|Birthname||Linda Heather Watts|
|born on||27 September 1953 at 02:06 (= 02:06 AM )|
|Place||Long Beach, California, 33n46, 118w11|
|Timezone||PST h8w (is standard time)|
|Astrology data||04°00' 02°59 Asc. 17°31'|
American dancer, member of the New York City Ballet, 1970, and known for coming closest to personifying the variety of the Balanchine dancer with her extraordinary versatility. She can play her roles meltingly soft, angular and hard-edged, or infectiously funny. In 1982, she was named head of the New York State Summer School of the Arts School of Dance.
The second of four children of an aerospace engineer father and a journalist mother, she was raised in Chatsworth on the outskirts of Los Angeles. From her early life she dreamed of becoming an actress but began ballet instead at the age of ten. Sheila Rozann, a disciple of George Balanchine and director of the New York City Ballet was one of her early dance teachers.
When the City Ballet arrived in Los Angeles for a brief performance in 1964, Watts auditioned for a company production and was chosen to play a small role. It was then that she decided that she wanted to be a dancer with the New York City Ballet. A few months later, Watts was selected for a Ford Foundation scholarship grant, having been observed by a principal dancer with the City Ballet. Watts’ talents continued to be observed and recognized, and she continued her training at the School of American Ballet in New York City.
In the summer of 1967, she went to New York for three months of intensive study at the School of American Ballet. Though her teachers wanted her to remain at the school full-time, Watts’ parents felt she was too young, so she reluctantly returned to the local public high school in Chatsworth. Her parts gradually increased with her skills, strength and stamina, in spite of her fragile appearance. In 1968, she won her parents’ permission and moved to New York to attend the School of American Ballet as a Ford Foundation Scholarship student. In addition to her daily ballet instruction, she took correspondence courses to complete her high school education, having become bored with her academic studies. Though she continued ballet training, she was uncooperative and undisciplined, and in 1970, Balanchine had to intervene with her instructors to get her into the class from which young dancers usually go on to the City Ballet.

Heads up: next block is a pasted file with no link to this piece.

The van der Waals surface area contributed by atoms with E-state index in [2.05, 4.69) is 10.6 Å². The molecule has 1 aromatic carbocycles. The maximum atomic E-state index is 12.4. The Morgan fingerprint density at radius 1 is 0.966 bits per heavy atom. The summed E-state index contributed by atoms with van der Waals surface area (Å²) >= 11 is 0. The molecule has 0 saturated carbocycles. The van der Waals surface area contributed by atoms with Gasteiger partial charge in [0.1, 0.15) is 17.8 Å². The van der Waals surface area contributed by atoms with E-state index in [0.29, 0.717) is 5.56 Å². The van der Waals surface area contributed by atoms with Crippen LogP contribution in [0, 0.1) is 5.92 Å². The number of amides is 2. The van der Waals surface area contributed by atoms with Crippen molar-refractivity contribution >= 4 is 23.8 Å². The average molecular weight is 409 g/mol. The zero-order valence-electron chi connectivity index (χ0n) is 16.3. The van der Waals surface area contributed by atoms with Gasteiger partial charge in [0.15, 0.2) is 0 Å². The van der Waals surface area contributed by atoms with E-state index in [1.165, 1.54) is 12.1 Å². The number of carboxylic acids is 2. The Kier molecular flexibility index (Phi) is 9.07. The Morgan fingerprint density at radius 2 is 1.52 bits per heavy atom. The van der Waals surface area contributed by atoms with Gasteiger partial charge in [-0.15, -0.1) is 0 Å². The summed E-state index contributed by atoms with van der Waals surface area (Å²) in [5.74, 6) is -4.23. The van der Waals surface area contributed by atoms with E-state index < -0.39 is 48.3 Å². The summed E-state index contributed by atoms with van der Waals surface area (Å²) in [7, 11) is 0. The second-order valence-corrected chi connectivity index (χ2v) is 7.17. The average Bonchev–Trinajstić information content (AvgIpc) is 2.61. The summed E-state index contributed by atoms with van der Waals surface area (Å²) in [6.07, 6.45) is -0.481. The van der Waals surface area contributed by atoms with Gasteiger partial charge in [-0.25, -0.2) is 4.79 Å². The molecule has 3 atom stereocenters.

Watts was invited to join the New York City Ballet’s corps de ballet, but for two years was rarely given the opportunity to dance. In the mid-1970s, Balanchine assigned her leading roles in diverse works. Her most exciting role in the late 1970s was in "Calcium Light Night." Promoted to soloist in May 1979, Watts added to her growing personal repertory, with ballets tailored to her special talent. In October 1979, she was elevated to principal dancer for the New York City Ballet’s winter season.
In the fall of 1980, when Balanchine selected her to originate one of the four ballerina roles in Schumann’s "Davidbundlertanze," a chamber ballet based on the life of the composer, it was a turning point in her career. New York critics had been divided over Watts’ merits as a dancer in general and as a Balanchine dancer in particular, but by the end of the 1981-1982 season, she was viewed as a ballerina of top international rank. She has also appeared in TV commercials.
- Work : New Job 1970 (Joined NY City Ballet)
B.C. in hand from the Wilsons
- Traits : Body : Weight (Slender, looks fragile)
- Vocation : Business/Marketing : Advertising (Some few TV ads)
- Vocation : Entertainment : Child performer (Debut at ten)
- Vocation : Entertain/Music : Dancer/ Teacher (Ballet)
- Notable : Famous : Top 5% of Profession
- Notable : Book Collection : Culture Collection